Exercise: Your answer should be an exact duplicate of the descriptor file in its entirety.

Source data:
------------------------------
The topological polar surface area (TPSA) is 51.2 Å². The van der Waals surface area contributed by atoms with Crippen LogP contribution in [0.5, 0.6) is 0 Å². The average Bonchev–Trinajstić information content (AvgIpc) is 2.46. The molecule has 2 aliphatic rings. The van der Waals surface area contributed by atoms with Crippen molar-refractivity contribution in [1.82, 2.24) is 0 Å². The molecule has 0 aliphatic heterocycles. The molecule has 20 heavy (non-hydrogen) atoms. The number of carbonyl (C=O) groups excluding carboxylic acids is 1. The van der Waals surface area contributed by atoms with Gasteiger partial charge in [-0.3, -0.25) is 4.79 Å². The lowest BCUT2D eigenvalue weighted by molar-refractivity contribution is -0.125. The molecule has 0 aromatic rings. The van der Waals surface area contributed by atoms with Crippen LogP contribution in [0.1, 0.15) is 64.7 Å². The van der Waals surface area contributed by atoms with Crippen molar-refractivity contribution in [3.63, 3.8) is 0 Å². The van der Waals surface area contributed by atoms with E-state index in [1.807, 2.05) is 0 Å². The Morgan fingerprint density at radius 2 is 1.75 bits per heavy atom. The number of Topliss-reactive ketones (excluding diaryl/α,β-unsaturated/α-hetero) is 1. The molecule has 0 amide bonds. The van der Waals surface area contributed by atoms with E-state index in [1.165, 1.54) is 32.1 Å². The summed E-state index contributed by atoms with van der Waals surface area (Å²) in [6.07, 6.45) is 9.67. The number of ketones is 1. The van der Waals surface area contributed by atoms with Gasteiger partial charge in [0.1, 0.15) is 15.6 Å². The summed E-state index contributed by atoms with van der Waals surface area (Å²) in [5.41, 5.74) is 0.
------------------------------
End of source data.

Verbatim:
The topological polar surface area (TPSA) is 51.2 Å². The van der Waals surface area contributed by atoms with Crippen LogP contribution in [0.5, 0.6) is 0 Å². The average Bonchev–Trinajstić information content (AvgIpc) is 2.46. The molecule has 2 aliphatic rings. The van der Waals surface area contributed by atoms with Crippen molar-refractivity contribution in [1.82, 2.24) is 0 Å². The molecule has 0 aliphatic heterocycles. The molecule has 20 heavy (non-hydrogen) atoms. The number of carbonyl (C=O) groups excluding carboxylic acids is 1. The van der Waals surface area contributed by atoms with Gasteiger partial charge in [-0.3, -0.25) is 4.79 Å². The lowest BCUT2D eigenvalue weighted by molar-refractivity contribution is -0.125. The molecule has 0 aromatic rings. The van der Waals surface area contributed by atoms with Crippen LogP contribution in [0.1, 0.15) is 64.7 Å². The van der Waals surface area contributed by atoms with Crippen molar-refractivity contribution in [3.63, 3.8) is 0 Å². The van der Waals surface area contributed by atoms with E-state index in [1.807, 2.05) is 0 Å². The Morgan fingerprint density at radius 2 is 1.75 bits per heavy atom. The number of Topliss-reactive ketones (excluding diaryl/α,β-unsaturated/α-hetero) is 1. The molecule has 0 amide bonds. The van der Waals surface area contributed by atoms with E-state index in [1.165, 1.54) is 32.1 Å². The summed E-state index contributed by atoms with van der Waals surface area (Å²) in [6.07, 6.45) is 9.67. The number of ketones is 1. The van der Waals surface area contributed by atoms with Gasteiger partial charge in [0.1, 0.15) is 15.6 Å². The summed E-state index contributed by atoms with van der Waals surface area (Å²) in [5.41, 5.74) is 0.